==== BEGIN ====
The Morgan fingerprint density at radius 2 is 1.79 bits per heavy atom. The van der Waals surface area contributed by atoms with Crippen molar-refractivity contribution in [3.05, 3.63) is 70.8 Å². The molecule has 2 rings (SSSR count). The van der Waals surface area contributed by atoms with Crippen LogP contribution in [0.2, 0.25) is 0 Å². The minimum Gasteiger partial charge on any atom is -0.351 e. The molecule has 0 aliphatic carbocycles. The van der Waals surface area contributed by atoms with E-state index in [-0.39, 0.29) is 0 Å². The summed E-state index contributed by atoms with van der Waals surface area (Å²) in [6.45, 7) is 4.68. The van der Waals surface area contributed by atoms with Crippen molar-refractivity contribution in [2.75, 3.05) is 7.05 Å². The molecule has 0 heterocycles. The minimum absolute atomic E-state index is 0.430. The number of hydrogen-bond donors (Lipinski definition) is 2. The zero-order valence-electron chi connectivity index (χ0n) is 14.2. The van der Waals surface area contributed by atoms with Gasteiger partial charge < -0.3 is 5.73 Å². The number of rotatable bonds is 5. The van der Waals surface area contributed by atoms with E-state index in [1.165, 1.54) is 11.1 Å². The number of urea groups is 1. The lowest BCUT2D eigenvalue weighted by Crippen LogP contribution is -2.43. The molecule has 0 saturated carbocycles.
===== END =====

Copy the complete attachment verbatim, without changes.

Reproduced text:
The Morgan fingerprint density at radius 2 is 1.79 bits per heavy atom. The van der Waals surface area contributed by atoms with Crippen molar-refractivity contribution in [3.05, 3.63) is 70.8 Å². The molecule has 2 rings (SSSR count). The van der Waals surface area contributed by atoms with Crippen LogP contribution in [0.2, 0.25) is 0 Å². The minimum Gasteiger partial charge on any atom is -0.351 e. The molecule has 0 aliphatic carbocycles. The van der Waals surface area contributed by atoms with E-state index in [-0.39, 0.29) is 0 Å². The summed E-state index contributed by atoms with van der Waals surface area (Å²) in [6.45, 7) is 4.68. The van der Waals surface area contributed by atoms with Crippen molar-refractivity contribution in [2.75, 3.05) is 7.05 Å². The molecule has 0 heterocycles. The minimum absolute atomic E-state index is 0.430. The number of hydrogen-bond donors (Lipinski definition) is 2. The zero-order valence-electron chi connectivity index (χ0n) is 14.2. The van der Waals surface area contributed by atoms with Gasteiger partial charge < -0.3 is 5.73 Å². The number of rotatable bonds is 5. The van der Waals surface area contributed by atoms with E-state index in [1.165, 1.54) is 11.1 Å². The number of urea groups is 1. The lowest BCUT2D eigenvalue weighted by Crippen LogP contribution is -2.43. The molecule has 0 saturated carbocycles.